Jordan, June (Vol. 5)
Jordan, June 1936–
Ms Jordan, a Black American poet, has also written poems, fiction, and nonfiction for children. (See also Contemporary Authors, Vols. 33-36.)
June Jordan assembles Some Changes out of the black experience, and she does so coherently. Her expression is developed out of, or through, a fine irony that manages to control her bitterness, even to dominate her rage against the intolerable, so that she can laugh and cry, be melancholic and scornful and so on, presenting always the familiar faces of human personality, integral personality. She adapts her poems to the occasions that they are properly, using different voices, and levels of thought and diction that are humanly germane and not disembodied rages or vengeful shadows; thus she can create her world, that is, people it for us, for she has the singer's sense of the dramatic and projects herself into a poem to express its special subject, its individuality. Of course it's always her voice, because she has the skill to use it so variously: but the imagination it needs to run through all her changes is her talent. Moreover she seems not to have rejected on principle what has been available to poets in the way of models; in other words, you can see all the white poets she has read, too. She has been assimilating their usages of phrase and stanza; she sees with her own eyes through them, speaks them with her own voice, which is another way of remarking that she is interested in poetry itself. No matter how she will use her poems, and most of them are political in thrust, she has the great good sense, or taste, not to politicize her poetry. There is a difference, even in love poetry, nature poetry, and she has some of that sort, between speaking as yourself and editorializing for others. She is both simple and strong; she is clear in the head, besides…. When June Jordan goes through her changes, she does it; she doesn't talk about doing it. For us there is pleasure in that, because we can go through them with her. And that means she has poetry near her. (pp. 301-03)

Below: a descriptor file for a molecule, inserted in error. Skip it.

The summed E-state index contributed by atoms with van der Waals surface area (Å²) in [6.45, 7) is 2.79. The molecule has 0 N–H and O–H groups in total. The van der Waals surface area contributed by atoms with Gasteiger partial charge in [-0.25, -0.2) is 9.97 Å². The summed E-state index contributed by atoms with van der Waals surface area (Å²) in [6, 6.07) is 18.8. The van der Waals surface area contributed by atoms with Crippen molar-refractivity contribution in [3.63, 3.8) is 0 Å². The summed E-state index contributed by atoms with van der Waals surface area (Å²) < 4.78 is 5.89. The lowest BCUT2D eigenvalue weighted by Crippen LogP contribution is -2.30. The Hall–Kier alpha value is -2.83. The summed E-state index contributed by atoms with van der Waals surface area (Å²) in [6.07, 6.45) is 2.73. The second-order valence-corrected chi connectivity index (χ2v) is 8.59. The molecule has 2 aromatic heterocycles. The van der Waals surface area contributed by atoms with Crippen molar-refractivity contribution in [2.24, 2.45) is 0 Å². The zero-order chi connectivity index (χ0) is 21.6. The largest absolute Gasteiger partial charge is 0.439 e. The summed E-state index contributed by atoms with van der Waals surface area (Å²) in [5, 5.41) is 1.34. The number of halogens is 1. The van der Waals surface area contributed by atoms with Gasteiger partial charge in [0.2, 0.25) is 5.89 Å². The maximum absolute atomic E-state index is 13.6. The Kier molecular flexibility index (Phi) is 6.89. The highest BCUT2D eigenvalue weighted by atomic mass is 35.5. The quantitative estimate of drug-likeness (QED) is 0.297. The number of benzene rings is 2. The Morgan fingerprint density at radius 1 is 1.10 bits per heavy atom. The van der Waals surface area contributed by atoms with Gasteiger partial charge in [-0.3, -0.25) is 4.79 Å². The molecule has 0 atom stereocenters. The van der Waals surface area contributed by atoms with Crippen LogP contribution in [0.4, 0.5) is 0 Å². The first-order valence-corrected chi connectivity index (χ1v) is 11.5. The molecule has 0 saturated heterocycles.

Jascha Kessler, in Poetry (© 1973 by The Modern Poetry Association; reprinted by permission of the Editor of Poetry), February, 1973.
June Jordan writes ragalike pieces of word-music that serve her politics, both personal and public. (p. 48)
[Her] political poems are the most powerful and beautiful in [New Days: Poems of Exile and Return] … and among the greatest of their kind. In the American Poetry Review … she wrote: "I expect a distinctively Black poem to speak for me-as-part-of-an-us." But she never sacrifices poetry for politics. In fact, her craft, the patterning of sound, rhythm, and image, make her art inseparable from political statement, form inseparable from content. [She] uses images contrapuntally to interweave disparate emotions. (pp. 49, 113)
Her New Days is a substantial book of five sections: "Conditions for Leaving," "Poems of Exile," and three sections written after her return from Rome. "Poems of Exile" culminates with the long "Roman Poem Number Five," about visiting the ruins of Pompeii. In it Jordan describes her contradictory feelings on seeing mummified citizens in the lava-frozen horror of unexpected death: living visitors admire the poise/of agony the poise of agony islabsolute." And there are love poems, breathtaking in their simplicity…. (p. 113)
Honor Moore, in Ms. (© 1975 Ms. Magazine Corp.), April, 1975.